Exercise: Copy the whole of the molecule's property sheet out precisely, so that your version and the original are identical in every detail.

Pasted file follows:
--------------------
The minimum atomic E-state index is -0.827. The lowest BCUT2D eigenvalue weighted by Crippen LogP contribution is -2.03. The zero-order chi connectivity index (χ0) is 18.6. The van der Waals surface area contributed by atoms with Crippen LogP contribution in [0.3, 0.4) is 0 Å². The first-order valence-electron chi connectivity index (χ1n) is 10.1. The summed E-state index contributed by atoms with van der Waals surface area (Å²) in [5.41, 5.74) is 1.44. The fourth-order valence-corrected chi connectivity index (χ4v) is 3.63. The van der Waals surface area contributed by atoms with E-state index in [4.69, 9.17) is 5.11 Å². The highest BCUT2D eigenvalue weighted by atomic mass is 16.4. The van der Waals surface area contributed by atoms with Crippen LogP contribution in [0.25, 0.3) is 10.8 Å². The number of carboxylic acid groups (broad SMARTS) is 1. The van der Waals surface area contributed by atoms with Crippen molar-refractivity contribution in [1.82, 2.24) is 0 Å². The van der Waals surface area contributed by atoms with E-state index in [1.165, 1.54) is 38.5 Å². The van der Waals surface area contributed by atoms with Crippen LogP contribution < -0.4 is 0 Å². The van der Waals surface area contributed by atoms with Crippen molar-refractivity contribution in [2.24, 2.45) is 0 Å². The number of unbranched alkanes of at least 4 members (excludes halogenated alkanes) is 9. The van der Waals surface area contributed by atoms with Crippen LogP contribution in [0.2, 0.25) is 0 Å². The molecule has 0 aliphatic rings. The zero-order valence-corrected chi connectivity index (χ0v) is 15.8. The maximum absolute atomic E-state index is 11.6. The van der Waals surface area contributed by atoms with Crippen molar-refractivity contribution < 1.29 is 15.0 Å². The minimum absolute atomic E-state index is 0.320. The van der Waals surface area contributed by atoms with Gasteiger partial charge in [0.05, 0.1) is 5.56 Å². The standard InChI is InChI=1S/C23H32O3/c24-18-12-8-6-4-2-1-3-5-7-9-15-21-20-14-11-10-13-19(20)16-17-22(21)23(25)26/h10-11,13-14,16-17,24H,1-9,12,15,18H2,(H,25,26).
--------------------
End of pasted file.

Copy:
The minimum atomic E-state index is -0.827. The lowest BCUT2D eigenvalue weighted by Crippen LogP contribution is -2.03. The zero-order chi connectivity index (χ0) is 18.6. The van der Waals surface area contributed by atoms with Crippen LogP contribution in [0.3, 0.4) is 0 Å². The first-order valence-electron chi connectivity index (χ1n) is 10.1. The summed E-state index contributed by atoms with van der Waals surface area (Å²) in [5.41, 5.74) is 1.44. The fourth-order valence-corrected chi connectivity index (χ4v) is 3.63. The van der Waals surface area contributed by atoms with E-state index in [4.69, 9.17) is 5.11 Å². The highest BCUT2D eigenvalue weighted by atomic mass is 16.4. The van der Waals surface area contributed by atoms with Crippen LogP contribution in [0.25, 0.3) is 10.8 Å². The number of carboxylic acid groups (broad SMARTS) is 1. The van der Waals surface area contributed by atoms with Crippen molar-refractivity contribution in [1.82, 2.24) is 0 Å². The van der Waals surface area contributed by atoms with E-state index in [1.165, 1.54) is 38.5 Å². The van der Waals surface area contributed by atoms with Crippen LogP contribution < -0.4 is 0 Å². The van der Waals surface area contributed by atoms with Crippen molar-refractivity contribution in [2.24, 2.45) is 0 Å². The number of unbranched alkanes of at least 4 members (excludes halogenated alkanes) is 9. The van der Waals surface area contributed by atoms with Crippen LogP contribution in [0.2, 0.25) is 0 Å². The molecule has 0 aliphatic rings. The zero-order valence-corrected chi connectivity index (χ0v) is 15.8. The maximum absolute atomic E-state index is 11.6. The van der Waals surface area contributed by atoms with Crippen molar-refractivity contribution < 1.29 is 15.0 Å². The minimum absolute atomic E-state index is 0.320. The van der Waals surface area contributed by atoms with Gasteiger partial charge in [0.05, 0.1) is 5.56 Å². The standard InChI is InChI=1S/C23H32O3/c24-18-12-8-6-4-2-1-3-5-7-9-15-21-20-14-11-10-13-19(20)16-17-22(21)23(25)26/h10-11,13-14,16-17,24H,1-9,12,15,18H2,(H,25,26).